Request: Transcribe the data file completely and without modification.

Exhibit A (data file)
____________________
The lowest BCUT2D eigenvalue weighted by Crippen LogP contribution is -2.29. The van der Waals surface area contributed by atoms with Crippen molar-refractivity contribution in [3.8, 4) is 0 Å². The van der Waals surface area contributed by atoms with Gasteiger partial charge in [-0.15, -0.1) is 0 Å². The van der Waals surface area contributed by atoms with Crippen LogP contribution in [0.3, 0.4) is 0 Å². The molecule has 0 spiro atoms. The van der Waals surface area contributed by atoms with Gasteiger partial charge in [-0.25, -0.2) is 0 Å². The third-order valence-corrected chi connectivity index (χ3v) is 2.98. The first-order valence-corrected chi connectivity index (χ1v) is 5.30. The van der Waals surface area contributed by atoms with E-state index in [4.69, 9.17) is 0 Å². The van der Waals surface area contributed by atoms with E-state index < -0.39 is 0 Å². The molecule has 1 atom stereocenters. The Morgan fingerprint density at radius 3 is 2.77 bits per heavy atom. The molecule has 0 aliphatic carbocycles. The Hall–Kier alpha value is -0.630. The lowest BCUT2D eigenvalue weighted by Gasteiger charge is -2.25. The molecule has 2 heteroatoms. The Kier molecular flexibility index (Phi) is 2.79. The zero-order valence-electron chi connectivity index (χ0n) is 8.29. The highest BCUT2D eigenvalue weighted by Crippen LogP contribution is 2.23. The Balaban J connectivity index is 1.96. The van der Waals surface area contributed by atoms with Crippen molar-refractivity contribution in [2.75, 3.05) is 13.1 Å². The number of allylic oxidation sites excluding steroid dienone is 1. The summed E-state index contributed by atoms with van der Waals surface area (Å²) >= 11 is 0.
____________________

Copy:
The lowest BCUT2D eigenvalue weighted by Crippen LogP contribution is -2.29. The van der Waals surface area contributed by atoms with Crippen molar-refractivity contribution in [3.8, 4) is 0 Å². The van der Waals surface area contributed by atoms with Gasteiger partial charge in [-0.15, -0.1) is 0 Å². The van der Waals surface area contributed by atoms with Crippen LogP contribution in [0.3, 0.4) is 0 Å². The molecule has 0 spiro atoms. The van der Waals surface area contributed by atoms with Gasteiger partial charge in [-0.25, -0.2) is 0 Å². The third-order valence-corrected chi connectivity index (χ3v) is 2.98. The first-order valence-corrected chi connectivity index (χ1v) is 5.30. The van der Waals surface area contributed by atoms with E-state index in [4.69, 9.17) is 0 Å². The van der Waals surface area contributed by atoms with E-state index < -0.39 is 0 Å². The molecule has 1 atom stereocenters. The Morgan fingerprint density at radius 3 is 2.77 bits per heavy atom. The molecule has 0 aliphatic carbocycles. The Hall–Kier alpha value is -0.630. The lowest BCUT2D eigenvalue weighted by Gasteiger charge is -2.25. The molecule has 2 heteroatoms. The Kier molecular flexibility index (Phi) is 2.79. The zero-order valence-electron chi connectivity index (χ0n) is 8.29. The highest BCUT2D eigenvalue weighted by Crippen LogP contribution is 2.23. The Balaban J connectivity index is 1.96. The van der Waals surface area contributed by atoms with Crippen molar-refractivity contribution in [2.75, 3.05) is 13.1 Å². The number of allylic oxidation sites excluding steroid dienone is 1. The summed E-state index contributed by atoms with van der Waals surface area (Å²) >= 11 is 0.